I love food. I enjoy Italian, Chinese, Mexican and French. I love burgers, pizza, brisket and broccoli. When I sit down at the table, I savor every bite, every delicious morsel, every last drop.Over the years, I've made numerous attempts to rein in my eating habits. I tried to switch to healthier foods. I tried to eat more vegetables. I tried to stop frying everything. I tried to use less butter, less salt, less fat.I like to think that I'm usually successful at most things I undertake; but, when it came to my attempts to alter my diet, I have failed every time. One of the problems is that I am a good cook. So are my friends and family. So are the cooks in the restaurants around town. I know that self control is the real problem; but, I'm just upset that I don't want to take control if it interferes with my enjoyment of food.Recently, I bought all of the cookbooks by Bobby and Jamie Dean (Paula Dean's sons). I've been updating my cooking skills by trying out some of their recipes, experimenting with sauces, preparation techniques and ingredient substitution. I've been having a great time, and most of the time, the food has been pretty darn good.So, what to do to stop eating so much?I tried the Atkins diet for a while several years ago. I loved eating meat, eggs and butter. But, I found I was missing bread. I tried to look at eliminating processed foods. But, I love the convenience of not having to do everything from scratch every time I cook. And, as much as I love good food, I've got to admit that I also love pan-fried Spam sandwiches.I tried to increase my activity level to compensate for my food intake. Of course, I found that the harder I work, the bigger my appetite gets. Oddly enough, even when I get a cold or the flu, I rarely lose my appetite. If food ever stops tasting good to me, I've probably headed so far down the path of the living that I won't have many meals remaining.I grew up with a mother that knew how to cook southern, country food. The meals of fried deer meat with fried okra and mashed potatoes fueled us up for a life of working in the field. We consumed milk by the gallon, went through loaves of bread, and could empty the freezer of pork chops and hamburger meat. We were fortunate that we raised a lot of the food that we ate. We had fresh vegetables. We had beef, pork, chicken, venison and turkey. Mama even let us get adventurous on occasion and cooked up the frog legs that we had stalked and killed.Now, I push my cart through the grocery store, filling it with packages, boxes and cans. Even the fresh produce comes out of boxes and goes into wispy plastic sacks for the checkout. It seems that my meals, even when I'm making them from scratch, now rely on packaged items to be complete. Somehow, it's not the same as running to the garden to pick the best ears of corn, the ripest okra and the juiciest tomatoes.When I'm picking out chops, or chicken breasts, I no longer know about the animal that supplied my bounty, and I miss that. There is something inherently comforting in knowing exactly where you food was produced, how it was grown, and how it got to your table. One of the many things I always loved about watching my mother cook was that it was all automatic with her. She had done the routine so many times, she already knew what she had to do, when it had to be done, and what she would need. She also knew exactly what she had on hand and made adjustments when needed to get a meal on the table.I love to eat. In spite of the loss of the freshness, in spite of the lack of involvement, in spite of the sterility of the ingredients,,,, I still love to eat. I guess I'll have to try something else to lose weight!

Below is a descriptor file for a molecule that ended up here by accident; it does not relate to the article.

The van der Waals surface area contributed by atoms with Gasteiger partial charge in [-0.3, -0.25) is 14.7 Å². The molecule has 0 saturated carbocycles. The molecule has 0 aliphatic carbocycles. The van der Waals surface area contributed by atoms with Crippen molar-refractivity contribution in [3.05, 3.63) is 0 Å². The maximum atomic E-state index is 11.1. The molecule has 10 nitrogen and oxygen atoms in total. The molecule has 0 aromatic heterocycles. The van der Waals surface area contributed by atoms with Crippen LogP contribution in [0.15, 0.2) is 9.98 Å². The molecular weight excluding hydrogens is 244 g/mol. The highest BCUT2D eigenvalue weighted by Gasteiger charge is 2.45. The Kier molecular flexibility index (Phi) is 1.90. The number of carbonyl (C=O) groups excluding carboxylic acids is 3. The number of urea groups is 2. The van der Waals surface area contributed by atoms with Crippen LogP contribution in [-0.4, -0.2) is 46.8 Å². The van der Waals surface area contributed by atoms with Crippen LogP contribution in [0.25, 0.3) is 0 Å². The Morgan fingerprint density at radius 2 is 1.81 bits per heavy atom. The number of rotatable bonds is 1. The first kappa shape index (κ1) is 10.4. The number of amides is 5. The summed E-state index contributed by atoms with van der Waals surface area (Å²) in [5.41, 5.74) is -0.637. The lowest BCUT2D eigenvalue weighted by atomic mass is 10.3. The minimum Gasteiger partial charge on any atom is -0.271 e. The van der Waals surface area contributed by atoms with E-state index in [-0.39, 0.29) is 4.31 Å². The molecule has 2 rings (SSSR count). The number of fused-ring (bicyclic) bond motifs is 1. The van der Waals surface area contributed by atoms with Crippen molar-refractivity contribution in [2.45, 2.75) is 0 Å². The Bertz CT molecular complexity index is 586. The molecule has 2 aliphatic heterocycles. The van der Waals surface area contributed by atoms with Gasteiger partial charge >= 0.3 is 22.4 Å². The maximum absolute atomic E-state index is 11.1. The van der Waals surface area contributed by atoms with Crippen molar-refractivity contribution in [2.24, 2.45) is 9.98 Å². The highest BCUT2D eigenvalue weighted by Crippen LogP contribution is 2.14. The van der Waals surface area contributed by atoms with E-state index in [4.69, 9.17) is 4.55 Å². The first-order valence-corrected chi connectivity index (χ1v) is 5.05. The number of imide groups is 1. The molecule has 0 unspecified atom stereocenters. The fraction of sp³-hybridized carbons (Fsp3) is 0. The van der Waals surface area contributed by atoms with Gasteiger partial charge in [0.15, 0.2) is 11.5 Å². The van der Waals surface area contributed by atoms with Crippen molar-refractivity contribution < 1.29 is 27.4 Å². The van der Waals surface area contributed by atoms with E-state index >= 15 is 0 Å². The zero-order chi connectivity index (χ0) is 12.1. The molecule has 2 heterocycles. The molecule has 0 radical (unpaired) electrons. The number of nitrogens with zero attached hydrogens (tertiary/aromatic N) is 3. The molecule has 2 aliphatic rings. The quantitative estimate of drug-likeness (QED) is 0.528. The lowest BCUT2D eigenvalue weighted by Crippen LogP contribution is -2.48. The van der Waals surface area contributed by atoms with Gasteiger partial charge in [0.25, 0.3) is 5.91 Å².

It’s all just my opinion.